Cherish Your Chai


chai-latte-1110053__340Natural Insight

Cherish Your Chai

By Sabeen Faquir

This time of year, I really enjoy my chai lattes. But what is chai? Chai is the Hindi word for tea! Although Starbucks Chai Lattes are made from concentrate, you might enjoy a freshly brewed cup of tea when you’re feeling under the weather. I’m here to give you reason to drink it more often!

Now, it’s true that you can find many types of tea.  Just go to Teavana and you’ll know how accurate that is. But, true tea comes from only one plant, Camellia sinensis. Most commonly, you’ll find three forms of tea made from this plant: white, green, and black. They are named for levels of oxidation achieved by the leaves before brewing. I want to talk to you about black tea. This is the tea most commonly drunk in the subcontinent of Asia.

What is tea oxidation? Think of it as a drying process. Some consider it a process of biological degradation. But, just like healthy oxidation is a necessary process balanced by the body, healthy oxidation of tea leaves releases different beneficial compounds of the leaves. The level of oxidation of tea marks its flavor and smell. Each tea (white, green, and black) has characteristic chemical compounds.

For instance, green tea is lauded for its EGCG component. EGCG or epigallocatechin-3-gallate has been known to have supportive effects when fighting different forms of cancer (Lecumberri et al). The characteristic chemical compounds of black tea are theaflavins and thearubigins. They contribute to the color of black tea. These unique flavonoids have a unique effect on arterial health. In a randomized controlled trial, it was found that drinking 3 cups of black tea a day for 6 months lowered both systolic and diastolic blood pressure by 2-3 points (Hodgson et al).

Also, black tea is associated with the lowering of high cholesterol levels. How? Essentially, it prevents your gut from taking up cholesterol in the first place (Vermeer et al). In fact, theaflavin-enriched green tea was found to have cholesterol-lowering effects, too (Maron et al). Thearubigins, the other beneficial constituent of black tea commonly studied, is another pigment. In 1969 it was identified as a polymeric proanthocyanidin (Brown, et al). It is characteristically red and also found in pine bark and grape skin, among other things. Thearubigins are strong antioxidants.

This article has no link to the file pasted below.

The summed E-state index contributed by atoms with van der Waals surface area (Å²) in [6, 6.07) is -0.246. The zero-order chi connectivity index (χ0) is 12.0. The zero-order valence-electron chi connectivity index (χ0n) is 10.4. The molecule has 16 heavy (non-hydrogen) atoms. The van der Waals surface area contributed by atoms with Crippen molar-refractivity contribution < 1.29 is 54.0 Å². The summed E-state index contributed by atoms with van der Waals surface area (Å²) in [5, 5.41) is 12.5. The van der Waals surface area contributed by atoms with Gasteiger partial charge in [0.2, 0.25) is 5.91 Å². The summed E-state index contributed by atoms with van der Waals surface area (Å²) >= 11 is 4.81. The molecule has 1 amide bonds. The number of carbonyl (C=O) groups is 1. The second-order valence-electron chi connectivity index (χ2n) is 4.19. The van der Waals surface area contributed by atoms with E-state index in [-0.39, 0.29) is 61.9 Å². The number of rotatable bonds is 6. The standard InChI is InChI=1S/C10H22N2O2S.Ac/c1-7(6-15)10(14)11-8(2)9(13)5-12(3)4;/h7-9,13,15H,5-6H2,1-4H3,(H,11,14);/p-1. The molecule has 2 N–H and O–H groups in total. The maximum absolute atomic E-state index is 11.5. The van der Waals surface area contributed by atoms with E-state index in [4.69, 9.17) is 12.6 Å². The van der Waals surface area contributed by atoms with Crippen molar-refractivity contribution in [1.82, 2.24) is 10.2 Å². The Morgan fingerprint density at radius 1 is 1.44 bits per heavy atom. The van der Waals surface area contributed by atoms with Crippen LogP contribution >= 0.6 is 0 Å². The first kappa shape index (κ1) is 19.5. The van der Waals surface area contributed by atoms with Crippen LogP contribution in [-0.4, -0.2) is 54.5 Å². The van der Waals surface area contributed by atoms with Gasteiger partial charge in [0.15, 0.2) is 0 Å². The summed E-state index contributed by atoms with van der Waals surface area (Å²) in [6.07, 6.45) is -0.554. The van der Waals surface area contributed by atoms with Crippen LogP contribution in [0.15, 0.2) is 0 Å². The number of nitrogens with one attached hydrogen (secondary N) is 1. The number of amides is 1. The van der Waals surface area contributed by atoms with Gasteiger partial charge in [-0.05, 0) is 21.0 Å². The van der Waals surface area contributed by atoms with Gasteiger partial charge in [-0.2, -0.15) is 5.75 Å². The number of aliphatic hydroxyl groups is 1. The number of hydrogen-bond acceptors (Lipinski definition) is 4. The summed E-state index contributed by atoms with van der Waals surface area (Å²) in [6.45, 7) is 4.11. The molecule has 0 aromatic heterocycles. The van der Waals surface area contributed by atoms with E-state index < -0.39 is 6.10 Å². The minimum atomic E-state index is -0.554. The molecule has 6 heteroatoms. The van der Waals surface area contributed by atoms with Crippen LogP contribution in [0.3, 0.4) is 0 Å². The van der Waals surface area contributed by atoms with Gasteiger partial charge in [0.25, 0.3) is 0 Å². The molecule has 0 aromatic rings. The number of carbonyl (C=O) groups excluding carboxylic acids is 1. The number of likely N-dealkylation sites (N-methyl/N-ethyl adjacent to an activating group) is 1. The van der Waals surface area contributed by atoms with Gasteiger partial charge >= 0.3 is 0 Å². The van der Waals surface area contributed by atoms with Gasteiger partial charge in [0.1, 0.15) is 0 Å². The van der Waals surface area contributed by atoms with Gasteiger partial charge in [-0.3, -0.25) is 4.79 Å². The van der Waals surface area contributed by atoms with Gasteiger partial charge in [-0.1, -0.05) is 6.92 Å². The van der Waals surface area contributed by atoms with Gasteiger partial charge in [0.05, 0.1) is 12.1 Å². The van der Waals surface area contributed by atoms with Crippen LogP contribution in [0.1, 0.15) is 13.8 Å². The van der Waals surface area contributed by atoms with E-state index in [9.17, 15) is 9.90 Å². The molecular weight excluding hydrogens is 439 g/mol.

I’ve only discussed a few of the known benefits of black tea, here. Understand it is for more than just a rainy day. Consumption of black tea could benefit your vascular health, your cholesterol levels, and help annihilate oxidation. If you’re concerned about interactions with medication or underlying conditions, talk to your doctor. So, the next time you have a hankering for a warm drink this holiday season, reach for the tea!

Disclaimer: The content of this article is not intended to diagnose, treat, prevent, or cure disease.

Elena Lecumberri, Yves Marc Dupertuis, Raymond Miralbell, Claude Pichard. Green tea polyphenol epigallocatechin-3-gallate (EGCG) as adjuvant in cancer therapy. Clinical Nutrition. December 2013Volume 32, Issue 6, Pages 894–903

Jonathan M. Hodgson, PhD; Ian B. Puddey, MD; Richard J. Woodman, PhD; Theo P. J. Mulder, PhD; Dagmar Fuchs, PhD; Kirsty Scott, BSc; Kevin D. Croft, PhD. Effects of Black Tea on Blood Pressure: A Randomized Controlled Trial. ARCH INTERN MED/ VOL 172 (NO. 2), JAN 23, 2012

Mario A. Vermeer*, Theo P. J. Mulder and Henri O. F. Molhuizen. Theaflavins from Black Tea, Especially Theaflavin-3-gallate, Reduce the Incorporation of Cholesterol into Mixed Micelles. Journal of Agricultural and Food Chemistry. 2008, 56 (24), pp 12031–12036

David J. Maron, MD; Guo Ping Lu, MD; Nai Sheng Cai, MD; Zong Gui Wu, MD; Yue Hua Li, MD; Hui Chen, MD; Jian Qiu Zhu, MD; Xue Juan Jin, MS; Bert C. Wouters, MA; Jian Zhao, PhD. Cholesterol-Lowering Effect of a Theaflavin-Enriched Green Tea Extract: A Randomized Controlled Trial. Arch Intern Med. 2003;163(12):1448-1453

A.G. Brown, W.B. Eyton, A. Holmes, W.D. Ollis. The identification of the thearubigins as polymeric proanthocyanidins. Phytochemistry. Volume 8, Issue 12, December 1969, Pages 2333-2340